Jimmy has been at OAG for about three years. He previously had worked in private practice for six years. He has been an Assistant Attorney General in the Public Advocacy Section during his time at OAG. He says, “I have always enjoyed writing. Starting in high school, I wrote regular opinion columns for my hometown newspaper, the Muskogee Daily Phoenix. Then I studied journalism in college and worked part-time as a stringer for the Tulsa World. Writing is definitely the part of being a litigator that I most enjoy.”
Jimmy also won a Distinguished Service Award for the trial of affirmative cases. Other winners of that award were Carlos Sandoval, for trial of administrative cases; Kerslyn D. Featherstone, trial of defensive cases; Juliane T. DeMarco, preparation of litigation; George Becker, support of litigation; Stacy Anderson, handling appeals; Laurie Ensworth, preparing legal memoranda and legislation; Barbara Chesser, interagency cooperation; David Fisher, administrative/supervisory work; Roger Turpin, advocacy or collections for children; Edel Quinones, clerical/administrative professional work; and Dave Rosenthal, for other noteworthy achievements.
Other awards were given to OAG employees for team spirit, exemplary services that substantially exceeded the norm, for employees who made a significant contribution by a one-time act, employees who went the “extra mile” to help their colleagues at great personal cost, and those who have served in the office for five, ten, fifteen, twenty, twenty-five, thirty, thirty-five, forty, and (in one case—Holloway Wooten) fifty years.
A slide show of the ceremony can be seen on the OAG Share Site.
OAG'S Scrambled Legs Do Well in First Races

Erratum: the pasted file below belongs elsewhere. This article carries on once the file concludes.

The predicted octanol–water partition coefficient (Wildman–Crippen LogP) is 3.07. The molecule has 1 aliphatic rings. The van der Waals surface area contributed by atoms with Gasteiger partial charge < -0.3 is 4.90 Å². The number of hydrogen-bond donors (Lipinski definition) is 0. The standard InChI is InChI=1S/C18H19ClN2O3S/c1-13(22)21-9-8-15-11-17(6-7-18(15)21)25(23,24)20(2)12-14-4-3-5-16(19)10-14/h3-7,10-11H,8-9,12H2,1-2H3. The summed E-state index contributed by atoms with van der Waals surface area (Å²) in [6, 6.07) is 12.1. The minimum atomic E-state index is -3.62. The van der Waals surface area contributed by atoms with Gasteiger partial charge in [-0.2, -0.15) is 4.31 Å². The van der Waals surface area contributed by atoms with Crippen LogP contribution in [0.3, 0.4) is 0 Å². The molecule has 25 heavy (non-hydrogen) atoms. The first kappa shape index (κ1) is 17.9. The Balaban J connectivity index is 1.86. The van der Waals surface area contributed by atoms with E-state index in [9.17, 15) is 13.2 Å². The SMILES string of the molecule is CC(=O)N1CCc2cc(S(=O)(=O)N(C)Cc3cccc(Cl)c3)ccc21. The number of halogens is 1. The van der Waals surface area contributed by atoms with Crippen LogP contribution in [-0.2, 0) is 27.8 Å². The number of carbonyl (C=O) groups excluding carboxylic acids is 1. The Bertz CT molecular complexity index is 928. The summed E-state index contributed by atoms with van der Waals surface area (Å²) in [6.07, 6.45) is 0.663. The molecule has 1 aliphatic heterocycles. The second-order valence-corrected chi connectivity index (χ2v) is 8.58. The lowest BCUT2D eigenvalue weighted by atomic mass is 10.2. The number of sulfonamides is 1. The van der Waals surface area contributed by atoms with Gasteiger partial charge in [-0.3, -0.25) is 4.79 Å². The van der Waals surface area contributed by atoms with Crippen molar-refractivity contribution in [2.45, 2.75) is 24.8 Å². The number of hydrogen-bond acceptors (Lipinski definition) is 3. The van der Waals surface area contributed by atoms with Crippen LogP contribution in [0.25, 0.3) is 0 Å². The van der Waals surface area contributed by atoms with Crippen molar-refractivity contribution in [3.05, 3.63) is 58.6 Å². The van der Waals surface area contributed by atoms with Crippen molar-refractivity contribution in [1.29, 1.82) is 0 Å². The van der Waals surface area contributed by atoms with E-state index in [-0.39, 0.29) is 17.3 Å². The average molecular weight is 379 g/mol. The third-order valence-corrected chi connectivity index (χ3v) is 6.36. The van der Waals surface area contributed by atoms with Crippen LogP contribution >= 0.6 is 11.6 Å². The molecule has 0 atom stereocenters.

(From left, Darrell Chambers, Portia Roundtree, Juliane DeMarco, and Chad Copeland)
The OAG Running Team, the OAG Scrambled Legs, has competed in two races this spring. On April 21, the team took part in its inaugural event, the Parkway Classic 10 mile race in Old Town Alexandria. Assistant Attorney General Darrell Chambers said, “It was a great race and everyone worked hard in the last few months to break personal records for distance and speed. The team came in sixth place out of ten competing teams.”
The team averaged one hour twenty-seven minutes and fifteen seconds, with Darrell scoring the best time, followed by Shermineh Jones, Portia Roundtree, Scott Peary, Chad Copeland, and Juliane DeMarco.
On June 8, five OAG runners took part in the American Heart Association’s Lawyers Have Heart 10k starting at The Washington Harbour in Georgetown.
Jimmy Rock recorded the best time, followed by Portia Roundtree, Darrell Chambers, Juliane DeMarco, and Chad Copeland. Says Portia: "Everyone finished strong, improving their times from the last race. It was a fun event and a great opportunity to network with other lawyers."
Get in touch with Darrell if you are interested in joining the team for future events.
OAG Donations to DC One Fund Last Year Exceed 2011 Total
When the final totals were compiled, OAG staffers donated $44,845.29 to the 2012 DC One Fund, with a participation rate of 13.8%. This surpassed the 2011 total of $30,893.57. Thanks to everyone for their generosity..